Every GM has exhausting days that require a lot of time and commitment, but GMs at independent hotels might have a harder time creating the right experience for guests than a GM at a branded hotel would.
When successful leaders of independent properties are asked what they love most about their roles, the answers are bountiful.
There is no answer more common however, than the freedom they feel to create and mold an environment that is often more guest-centric, contains less formulaic steps than their branded counterparts and often finds an opportunity for the leaders to infuse a representation of themselves within each service step throughout the organization. Sound too good to be true? It can be, if you take a closer look.
There is an inherent cost of creativity in all that one does. Not in the traditional terms of a financial cost, but I will guarantee that as you have already begun reading this, there has been at least been one or two instances within your own mind in which you have said to yourself, “I remember doing this project and while it turned out great, it was so incredibly draining.” This is the quintessential example of what is meant by the term “cost” within this context. We all understand that feeling of becoming committed to a cause and human nature driving us to deliver a great end product. This professional correlation is no different.
Great property leaders within the traditional roles of managing director and/or GM are entrenched each and every day within the nature of these positions and the deep passion projects that come with it. With each ringing of the alarm in the morning, they are provided a new puzzle to decipher to ensure that positive culture continues to move forward. There will be new challenges with a guest or internal associate to work through Owners will be interested in what you are doing to increase the standing of the property financially. Are you doing enough to position your property as a community steward? And we have yet to even mention to this point the baseline responsibility of running the operations of a lodging destination. No matter how great the staff and supporting team is, each of these steps take a tremendous time commitment.
Let’s pause for a moment. Any GM reading this who currently or has worked within a branded environment in their past will look at the story above and say that they face the same exact hurdles every day and that their independent counterparts face no different challenges than they do. While admittedly there is some truth to that statement, when you look on a more macro level, the vast majority of independents are not supported with the tools to make quick operational pivots on a daily basis as efficiently.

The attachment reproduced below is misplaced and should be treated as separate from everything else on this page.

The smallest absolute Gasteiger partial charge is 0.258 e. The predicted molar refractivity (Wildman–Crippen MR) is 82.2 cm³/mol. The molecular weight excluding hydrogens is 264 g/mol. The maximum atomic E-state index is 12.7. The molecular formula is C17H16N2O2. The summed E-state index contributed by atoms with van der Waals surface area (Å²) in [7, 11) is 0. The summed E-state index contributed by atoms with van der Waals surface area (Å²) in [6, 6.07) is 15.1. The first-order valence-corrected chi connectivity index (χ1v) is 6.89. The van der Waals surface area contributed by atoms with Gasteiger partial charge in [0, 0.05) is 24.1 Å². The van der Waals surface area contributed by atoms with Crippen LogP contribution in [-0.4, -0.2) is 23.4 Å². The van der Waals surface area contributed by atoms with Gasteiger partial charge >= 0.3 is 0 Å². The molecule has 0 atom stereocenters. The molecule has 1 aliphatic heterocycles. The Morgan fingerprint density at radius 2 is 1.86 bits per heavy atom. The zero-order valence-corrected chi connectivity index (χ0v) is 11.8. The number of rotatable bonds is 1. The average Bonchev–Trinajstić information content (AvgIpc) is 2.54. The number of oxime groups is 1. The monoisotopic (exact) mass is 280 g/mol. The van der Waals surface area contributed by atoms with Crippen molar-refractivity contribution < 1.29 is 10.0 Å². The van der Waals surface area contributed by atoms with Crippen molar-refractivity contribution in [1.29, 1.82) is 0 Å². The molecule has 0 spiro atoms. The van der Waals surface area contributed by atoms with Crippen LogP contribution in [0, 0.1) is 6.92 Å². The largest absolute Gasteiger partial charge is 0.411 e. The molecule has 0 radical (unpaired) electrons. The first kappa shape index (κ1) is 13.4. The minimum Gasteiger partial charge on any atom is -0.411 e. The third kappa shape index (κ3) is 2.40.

For example, every step of the revenue management process including rate shops, segmentation tracking, daily rate changing within the PMS are all done in house at most independent hotels and not by a corporate manager in a corporate office across the country. Marketing is an organic and grassroots effort by one or, if you are lucky, two associates with work only supplemented by an outside agency when absolutely needed and, more importantly, when affordable. This is a different mindset versus just accepting a large box in the mail with all your materials pre-populated and ready to go. For those locations with food-and-beverage outlets, you will often see that same GM working shoulder to shoulder on the expo for dinner service assisting the culinary team. The touchpoints and subsequent demands are endless within this type of unique setup.
Going back for a moment to the previously mentioned marketing efforts, independent GMs must become the CES or Chief Executive Storyteller of the brand itself. Telling an original and hyper-local story to connect with potential community partners and clientele versus a tried-and-true brand standard narrative in which the story has been so well-crafted, guests know what they are getting almost every time just based on the exterior signage. The critical hands-on involvement in local groups such as the CVB, Chamber along with local, state and national industry associations, is essential for entrenchment and longevity within the business community.
With so many demands on one’s time in a given day, it is no surprise that career tenure for this level of property leader has continued to decline over the last five years. This industry is an ultimate labor of love rooted in a passion for serving people like family. It just so happens that the business side of hospitality and the ability to creatively move the puzzle pieces just so can sometimes cost more in the long run in terms of work-life balance than the short-term gain achieved in the moment.
Brandon M. Springer-McConnell is a Vice President for IDM Hospitality Group. His experience with both branded and independent properties has afforded a unique perspective of the operational challenges faced on a daily basis to an array of hospitality business models. His expertise includes strategic career development and succession planning for leaders, organizational structure and development, government affairs and hospitality law.
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